Other women may lack sleep because of a movement issue such as restless leg syndrome. This intense urge to move the limbs can keep women up through the night and prevent them from getting to sleep. Some women may also have narcolepsy that manifested earlier in life and can lead to excessive daytime sleepiness or fragmented nighttime sleep.
Another big factor for women is hormones. When women are menstruating, there will be a couple of days late in the cycle when some women may experience a little trouble sleeping. Other women going through perimenopause and post-menopause can experience hormonal changes that can cause night sweats or fragmented sleep. Dr. Matsumura recommends those women talk with their gynecologists about potential treatments.
Abuse and trauma
Dr. Matsumura also points out that the recent #MeToo movement has brought to light that women may be at disproportionate risk for forms of abuse that are unrecognized as affecting sleep. Perhaps there was childhood trauma or an interaction with a boss or partner that made them feel uncomfortable or put them at risk verbally, physically or emotionally and that impaired their ability to fall asleep. That is a real issue that should be investigated, says Dr. Matsumura.
What to do if you’re experiencing sleep problems
Dr. Matsumura urges women who are experiencing sleep issues to talk to their health care provider, giving specifics about the trouble they have getting to sleep.
“Are they having a lot of trouble getting to sleep, spending a lot of time in bed unable to sleep, waking up too many times in the middle of the night,” Dr. Matsumura says. “They should focus on what time they go to bed, what time they actually fall asleep and what time they wake up.”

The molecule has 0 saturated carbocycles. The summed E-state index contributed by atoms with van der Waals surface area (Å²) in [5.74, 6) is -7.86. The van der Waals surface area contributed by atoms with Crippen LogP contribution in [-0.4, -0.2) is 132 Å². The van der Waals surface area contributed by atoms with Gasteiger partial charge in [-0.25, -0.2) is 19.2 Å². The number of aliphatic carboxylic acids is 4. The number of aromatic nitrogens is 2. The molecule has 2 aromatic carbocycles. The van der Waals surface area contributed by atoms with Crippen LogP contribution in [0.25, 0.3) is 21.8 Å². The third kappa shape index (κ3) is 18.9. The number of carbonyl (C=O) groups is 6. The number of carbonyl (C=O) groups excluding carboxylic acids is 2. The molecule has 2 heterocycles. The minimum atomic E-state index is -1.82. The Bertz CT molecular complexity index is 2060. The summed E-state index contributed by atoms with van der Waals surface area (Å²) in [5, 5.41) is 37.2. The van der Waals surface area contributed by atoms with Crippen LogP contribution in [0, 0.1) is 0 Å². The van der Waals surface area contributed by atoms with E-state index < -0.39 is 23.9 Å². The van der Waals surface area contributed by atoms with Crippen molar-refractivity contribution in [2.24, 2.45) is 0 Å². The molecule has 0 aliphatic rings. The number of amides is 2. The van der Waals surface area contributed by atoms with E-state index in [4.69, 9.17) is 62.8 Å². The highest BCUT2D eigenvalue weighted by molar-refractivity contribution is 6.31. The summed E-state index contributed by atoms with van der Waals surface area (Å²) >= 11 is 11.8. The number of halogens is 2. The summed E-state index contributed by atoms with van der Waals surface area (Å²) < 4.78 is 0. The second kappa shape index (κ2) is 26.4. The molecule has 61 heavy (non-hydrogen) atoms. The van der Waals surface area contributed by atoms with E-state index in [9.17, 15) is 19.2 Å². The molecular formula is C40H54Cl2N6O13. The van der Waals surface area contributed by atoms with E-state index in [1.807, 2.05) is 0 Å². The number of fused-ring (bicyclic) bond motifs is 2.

Create a bedtime routine
There are other things women can try to do on their own to improve their quality of sleep. That includes preparing themselves for sleep.
“Many people stay busy up until the minute they go to bed, but we should all be trying to wind down for the evening, ideally an hour before we go to bed and go to sleep,” Dr. Matsumura says. “That means not using any electronics or working. The key is to set the stage for good sleep. Also, it’s important for people to not take their worries to bed. They need to allow themselves permission to relax and get to sleep.”
It also helps to not drink too much caffeine at least six hours before bed, and also be mindful about not drinking too much alcohol, as both can affect sleep. Dr. Matsumura says she can’t overstate the importance of unplugging from electronics at night.
“We live in a sleep-deprived society at this point in time,” she says.
Keep a sleep diary
Women can also try to keep a sleep diary to track their nighttime patterns if they are having sleep issues. Dr. Matsumura says many devices that track sleep are good at indicating if something may be wrong but aren’t precise or accurate enough to give a complete picture of sleep habits. In fact, Dr. Matusmura notes that the devices may cause anxiety in some people who are over-reliant on them.
Because sleep affects so many areas of our health — everything from mood to the immune system — it’s crucial to get the necessary seven to nine hours of rest. “I always say to patients that sleep is food for the brain — don’t starve it.”
How deep is your sleep?
Although getting seven to nine hours of sleep is critical, it’s also important to make sure those hours include quality, deep sleep. When thinking about your sleep routine, do you:
- Take a long time to fall asleep?
- Stay asleep? Or do you wake up several times throughout the night?
- Have bad dreams regularly?
- Have trouble staying awake during the day?
This assessment from CredibleMind can help you learn more about the quality of your sleep and whether you need to change up your sleep habits or see a sleep specialist.
Find a doctor
If you’re looking for a doctor who can help you improve your sleep health, you can find a Providence doctor or specialist using our provider directory or search for one in your area.
#COVID19 may be increasing sleep problems in women, who are already more prone to insomnia. Learn what you can do to improve your #sleep routine. #womenshealth
This information is not intended as a substitute for professional medical care. Always follow your healthcare professional's instructions.